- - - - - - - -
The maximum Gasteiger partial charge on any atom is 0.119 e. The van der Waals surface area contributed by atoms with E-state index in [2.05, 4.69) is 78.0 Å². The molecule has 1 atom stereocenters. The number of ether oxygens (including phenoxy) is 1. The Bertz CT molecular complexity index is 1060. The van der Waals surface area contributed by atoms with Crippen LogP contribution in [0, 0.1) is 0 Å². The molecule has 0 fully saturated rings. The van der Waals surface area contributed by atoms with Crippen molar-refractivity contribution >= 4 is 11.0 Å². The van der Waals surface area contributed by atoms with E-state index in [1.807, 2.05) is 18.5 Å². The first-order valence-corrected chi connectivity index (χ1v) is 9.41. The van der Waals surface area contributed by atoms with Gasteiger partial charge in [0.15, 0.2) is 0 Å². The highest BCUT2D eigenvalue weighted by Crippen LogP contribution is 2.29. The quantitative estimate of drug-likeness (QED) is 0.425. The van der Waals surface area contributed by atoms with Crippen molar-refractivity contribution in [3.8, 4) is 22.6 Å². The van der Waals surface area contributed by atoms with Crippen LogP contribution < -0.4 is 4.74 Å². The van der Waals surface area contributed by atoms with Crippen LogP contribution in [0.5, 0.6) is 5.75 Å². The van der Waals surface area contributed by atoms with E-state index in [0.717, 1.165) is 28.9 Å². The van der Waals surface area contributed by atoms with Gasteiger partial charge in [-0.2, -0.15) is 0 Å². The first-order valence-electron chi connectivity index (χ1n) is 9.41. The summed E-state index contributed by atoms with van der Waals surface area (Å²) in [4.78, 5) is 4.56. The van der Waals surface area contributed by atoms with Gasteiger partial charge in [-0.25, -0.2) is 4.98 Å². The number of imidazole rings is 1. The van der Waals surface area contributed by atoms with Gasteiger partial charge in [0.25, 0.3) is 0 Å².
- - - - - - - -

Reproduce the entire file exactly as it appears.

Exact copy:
The maximum Gasteiger partial charge on any atom is 0.119 e. The van der Waals surface area contributed by atoms with E-state index in [2.05, 4.69) is 78.0 Å². The molecule has 1 atom stereocenters. The number of ether oxygens (including phenoxy) is 1. The Bertz CT molecular complexity index is 1060. The van der Waals surface area contributed by atoms with Crippen LogP contribution in [0, 0.1) is 0 Å². The molecule has 0 fully saturated rings. The van der Waals surface area contributed by atoms with Crippen molar-refractivity contribution >= 4 is 11.0 Å². The van der Waals surface area contributed by atoms with E-state index in [1.807, 2.05) is 18.5 Å². The first-order valence-corrected chi connectivity index (χ1v) is 9.41. The van der Waals surface area contributed by atoms with Gasteiger partial charge in [0.15, 0.2) is 0 Å². The highest BCUT2D eigenvalue weighted by Crippen LogP contribution is 2.29. The quantitative estimate of drug-likeness (QED) is 0.425. The van der Waals surface area contributed by atoms with Crippen molar-refractivity contribution in [3.8, 4) is 22.6 Å². The van der Waals surface area contributed by atoms with Crippen LogP contribution < -0.4 is 4.74 Å². The van der Waals surface area contributed by atoms with Crippen LogP contribution in [0.5, 0.6) is 5.75 Å². The van der Waals surface area contributed by atoms with E-state index in [0.717, 1.165) is 28.9 Å². The van der Waals surface area contributed by atoms with Gasteiger partial charge in [-0.2, -0.15) is 0 Å². The first-order valence-electron chi connectivity index (χ1n) is 9.41. The summed E-state index contributed by atoms with van der Waals surface area (Å²) in [4.78, 5) is 4.56. The van der Waals surface area contributed by atoms with Gasteiger partial charge in [-0.25, -0.2) is 4.98 Å². The number of imidazole rings is 1. The van der Waals surface area contributed by atoms with Gasteiger partial charge in [0.25, 0.3) is 0 Å².